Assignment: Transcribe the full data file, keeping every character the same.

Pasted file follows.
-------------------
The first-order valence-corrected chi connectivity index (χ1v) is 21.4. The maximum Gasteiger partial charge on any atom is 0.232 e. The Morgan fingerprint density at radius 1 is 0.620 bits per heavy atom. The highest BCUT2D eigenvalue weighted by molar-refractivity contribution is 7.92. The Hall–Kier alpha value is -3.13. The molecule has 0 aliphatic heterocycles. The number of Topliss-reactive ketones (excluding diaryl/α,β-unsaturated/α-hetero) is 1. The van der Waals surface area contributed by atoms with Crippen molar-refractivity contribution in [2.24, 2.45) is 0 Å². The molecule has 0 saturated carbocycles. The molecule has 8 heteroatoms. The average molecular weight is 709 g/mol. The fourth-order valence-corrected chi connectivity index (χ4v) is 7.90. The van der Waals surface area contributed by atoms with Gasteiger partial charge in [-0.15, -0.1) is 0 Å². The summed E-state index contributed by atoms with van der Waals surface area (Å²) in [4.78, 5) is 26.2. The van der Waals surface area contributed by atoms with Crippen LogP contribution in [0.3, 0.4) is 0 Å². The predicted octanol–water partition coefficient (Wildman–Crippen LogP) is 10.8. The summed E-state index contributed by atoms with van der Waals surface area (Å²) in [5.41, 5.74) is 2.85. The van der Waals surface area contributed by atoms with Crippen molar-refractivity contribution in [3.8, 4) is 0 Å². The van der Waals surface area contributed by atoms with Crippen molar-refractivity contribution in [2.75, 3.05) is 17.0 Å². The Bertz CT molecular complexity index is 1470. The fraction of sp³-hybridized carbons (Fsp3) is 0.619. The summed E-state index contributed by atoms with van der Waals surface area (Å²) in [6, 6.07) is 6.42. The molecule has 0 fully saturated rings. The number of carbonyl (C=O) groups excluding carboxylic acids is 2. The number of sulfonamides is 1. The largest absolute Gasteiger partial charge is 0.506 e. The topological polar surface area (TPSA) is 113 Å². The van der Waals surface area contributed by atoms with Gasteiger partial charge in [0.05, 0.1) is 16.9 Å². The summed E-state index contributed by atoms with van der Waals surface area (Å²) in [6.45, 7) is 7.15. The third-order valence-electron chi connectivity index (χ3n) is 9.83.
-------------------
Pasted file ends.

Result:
The first-order valence-corrected chi connectivity index (χ1v) is 21.4. The maximum Gasteiger partial charge on any atom is 0.232 e. The Morgan fingerprint density at radius 1 is 0.620 bits per heavy atom. The highest BCUT2D eigenvalue weighted by molar-refractivity contribution is 7.92. The Hall–Kier alpha value is -3.13. The molecule has 0 aliphatic heterocycles. The number of Topliss-reactive ketones (excluding diaryl/α,β-unsaturated/α-hetero) is 1. The van der Waals surface area contributed by atoms with Crippen molar-refractivity contribution in [2.24, 2.45) is 0 Å². The molecule has 0 saturated carbocycles. The molecule has 8 heteroatoms. The average molecular weight is 709 g/mol. The fourth-order valence-corrected chi connectivity index (χ4v) is 7.90. The van der Waals surface area contributed by atoms with Gasteiger partial charge in [-0.15, -0.1) is 0 Å². The summed E-state index contributed by atoms with van der Waals surface area (Å²) in [4.78, 5) is 26.2. The van der Waals surface area contributed by atoms with Crippen LogP contribution in [0.3, 0.4) is 0 Å². The predicted octanol–water partition coefficient (Wildman–Crippen LogP) is 10.8. The summed E-state index contributed by atoms with van der Waals surface area (Å²) in [5.41, 5.74) is 2.85. The van der Waals surface area contributed by atoms with Crippen molar-refractivity contribution in [3.8, 4) is 0 Å². The van der Waals surface area contributed by atoms with Crippen molar-refractivity contribution in [2.75, 3.05) is 17.0 Å². The Bertz CT molecular complexity index is 1470. The fraction of sp³-hybridized carbons (Fsp3) is 0.619. The summed E-state index contributed by atoms with van der Waals surface area (Å²) in [6, 6.07) is 6.42. The molecule has 0 fully saturated rings. The number of carbonyl (C=O) groups excluding carboxylic acids is 2. The number of sulfonamides is 1. The largest absolute Gasteiger partial charge is 0.506 e. The topological polar surface area (TPSA) is 113 Å². The van der Waals surface area contributed by atoms with Gasteiger partial charge in [0.05, 0.1) is 16.9 Å². The summed E-state index contributed by atoms with van der Waals surface area (Å²) in [6.45, 7) is 7.15. The third-order valence-electron chi connectivity index (χ3n) is 9.83.